And, he says, more and more, Caribbean people are choosing to go for an elegantly casual look like the one he chose for our photos, rather than formal dressing, even for special Christmas occasions.

For this year’s holiday season, he says ethnic jewellery and animal prints are in. “Animal print is huge. It’s not Caribbean, but the colours suit us. You could wear Indian or African patterns and prints with a black tube top, or a sari skirt with a plain top and a fab choker.”

Peter was especially pleased to be working with designer Dianne Hunt, who styled the table setting for us. “She has wonderful taste.”

Dianne is the woman behind two chains of stores, Radical Designs and DH Gift, where she sourced the china and flatware for our simple, classy cover setting. When we asked her to style the table, she knew immediately what look she would aim for: “Jasper Conran silver patterned plates and silver striped side plates, matched with etched stemware and Vera Wang flatware…red flowers to introduce vibrant colour. In general the look would be modern, with strong silver presence.”

Dianne says the international trend for Christmas this year is red and white, perhaps in the form of stripes or polka dots, “with striped accents, and sparkled sprinkles on the table for added shine and texture”.

Our celebrity guests for this festive lunch hardly need introductions – and they certainly didn’t need to be introduced to each other. As you can see from the pictures, within minutes they were chatting and laughing together like old friends.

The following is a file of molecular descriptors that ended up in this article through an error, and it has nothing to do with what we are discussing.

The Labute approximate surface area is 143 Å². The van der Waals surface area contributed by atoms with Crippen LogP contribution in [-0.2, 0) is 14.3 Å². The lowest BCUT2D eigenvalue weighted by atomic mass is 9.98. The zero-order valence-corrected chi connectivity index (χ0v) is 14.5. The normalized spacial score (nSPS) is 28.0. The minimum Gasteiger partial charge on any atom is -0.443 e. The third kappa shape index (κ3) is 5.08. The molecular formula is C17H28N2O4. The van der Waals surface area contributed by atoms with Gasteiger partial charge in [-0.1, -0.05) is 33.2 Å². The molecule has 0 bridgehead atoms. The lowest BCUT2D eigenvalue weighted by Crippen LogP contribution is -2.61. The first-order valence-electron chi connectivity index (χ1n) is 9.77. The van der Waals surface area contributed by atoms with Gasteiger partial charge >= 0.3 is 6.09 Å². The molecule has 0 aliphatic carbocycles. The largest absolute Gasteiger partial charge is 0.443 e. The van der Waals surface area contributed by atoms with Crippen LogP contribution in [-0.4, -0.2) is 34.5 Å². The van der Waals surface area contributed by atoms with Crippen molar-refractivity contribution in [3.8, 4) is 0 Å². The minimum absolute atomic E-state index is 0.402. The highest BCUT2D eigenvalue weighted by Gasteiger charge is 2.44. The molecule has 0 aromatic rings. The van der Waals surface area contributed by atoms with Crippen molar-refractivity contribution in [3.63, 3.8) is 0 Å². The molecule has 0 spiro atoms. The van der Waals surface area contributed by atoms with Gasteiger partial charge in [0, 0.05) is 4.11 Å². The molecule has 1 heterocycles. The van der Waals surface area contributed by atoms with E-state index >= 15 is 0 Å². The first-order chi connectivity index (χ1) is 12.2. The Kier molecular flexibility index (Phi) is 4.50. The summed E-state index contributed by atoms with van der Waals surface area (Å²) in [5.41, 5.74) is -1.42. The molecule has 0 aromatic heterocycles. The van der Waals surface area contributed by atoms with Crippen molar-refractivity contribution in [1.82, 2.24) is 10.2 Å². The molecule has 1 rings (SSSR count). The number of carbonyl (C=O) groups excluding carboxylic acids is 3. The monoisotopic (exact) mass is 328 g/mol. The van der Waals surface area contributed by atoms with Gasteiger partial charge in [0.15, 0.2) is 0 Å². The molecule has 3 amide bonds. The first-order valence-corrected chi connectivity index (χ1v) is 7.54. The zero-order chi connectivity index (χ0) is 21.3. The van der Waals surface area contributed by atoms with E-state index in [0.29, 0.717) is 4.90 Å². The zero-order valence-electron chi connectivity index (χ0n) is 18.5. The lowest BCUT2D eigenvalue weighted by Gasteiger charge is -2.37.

Wendy Fitzwilliam, Miss Universe 1998, is the host and executive co-producer of Caribbean’s Next Top Model, which will star 30 potential models from the English-, Dutch- and French-speaking Caribbean and the Dominican Republic. The first segments were filmed in Trinidad & Tobago, and will be screened on Monday evenings from December 5, on WSEETV CBS.

When we met at Flair, Daren Ganga was about to fly to India to lead the Trinidad & Tobago cricket team in the Champions League T20 tournament. A right-handed batsman, Daren is a former West Indies player and has just completed a law degree. Last year he was appointed Trinidad & Tobago’s ambassador for sport.

Singer Michelle Xavier joined the band Imij & Co straight out of school, at 16. In the decade since then, she’s collaborated on songs with noted acts such as producer/songwriter/performer Kerwin Du Bois and Shurwayne Winchester. She’s also worked with 2011 Groovy Soca Monarch Kees Dieffenthaller and with another of our guests, Machel Montano. Michelle has now launched a solo career, and will release her debut album in 2012.

Machel had taken a leave of absence from Carnival, but came back with a bang this year, winning the Road March as well as the Soca Monarch contest. Incredibly, at 36, he’s celebrating three decades in the business. But we can’t tell you any more about his plans to mark that anniversary or what he has in store for Carnival 2012 – for that, you’ll have to wait to read the interview with Machel in Caribbean Beat’s January-February issue.